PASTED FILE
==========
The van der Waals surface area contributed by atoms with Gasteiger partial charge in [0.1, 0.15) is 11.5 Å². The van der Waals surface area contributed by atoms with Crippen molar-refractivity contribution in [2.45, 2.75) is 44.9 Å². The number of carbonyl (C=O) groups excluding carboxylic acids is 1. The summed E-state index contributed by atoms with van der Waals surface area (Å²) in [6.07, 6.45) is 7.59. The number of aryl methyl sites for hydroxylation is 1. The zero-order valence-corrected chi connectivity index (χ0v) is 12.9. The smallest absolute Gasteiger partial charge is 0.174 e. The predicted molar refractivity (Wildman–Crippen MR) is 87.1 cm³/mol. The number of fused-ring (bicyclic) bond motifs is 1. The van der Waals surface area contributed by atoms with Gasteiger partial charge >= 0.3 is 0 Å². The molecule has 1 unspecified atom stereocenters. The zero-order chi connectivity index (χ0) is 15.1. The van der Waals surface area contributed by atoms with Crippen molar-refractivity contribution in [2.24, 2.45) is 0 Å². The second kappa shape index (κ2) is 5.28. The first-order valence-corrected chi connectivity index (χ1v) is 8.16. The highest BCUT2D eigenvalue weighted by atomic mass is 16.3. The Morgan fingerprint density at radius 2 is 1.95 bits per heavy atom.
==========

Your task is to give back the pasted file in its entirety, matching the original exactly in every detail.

The van der Waals surface area contributed by atoms with Gasteiger partial charge in [0.1, 0.15) is 11.5 Å². The van der Waals surface area contributed by atoms with Crippen molar-refractivity contribution in [2.45, 2.75) is 44.9 Å². The number of carbonyl (C=O) groups excluding carboxylic acids is 1. The summed E-state index contributed by atoms with van der Waals surface area (Å²) in [6.07, 6.45) is 7.59. The number of aryl methyl sites for hydroxylation is 1. The zero-order valence-corrected chi connectivity index (χ0v) is 12.9. The smallest absolute Gasteiger partial charge is 0.174 e. The predicted molar refractivity (Wildman–Crippen MR) is 87.1 cm³/mol. The number of fused-ring (bicyclic) bond motifs is 1. The van der Waals surface area contributed by atoms with Gasteiger partial charge >= 0.3 is 0 Å². The molecule has 1 unspecified atom stereocenters. The zero-order chi connectivity index (χ0) is 15.1. The van der Waals surface area contributed by atoms with Crippen molar-refractivity contribution in [2.24, 2.45) is 0 Å². The second kappa shape index (κ2) is 5.28. The first-order valence-corrected chi connectivity index (χ1v) is 8.16. The highest BCUT2D eigenvalue weighted by atomic mass is 16.3. The Morgan fingerprint density at radius 2 is 1.95 bits per heavy atom.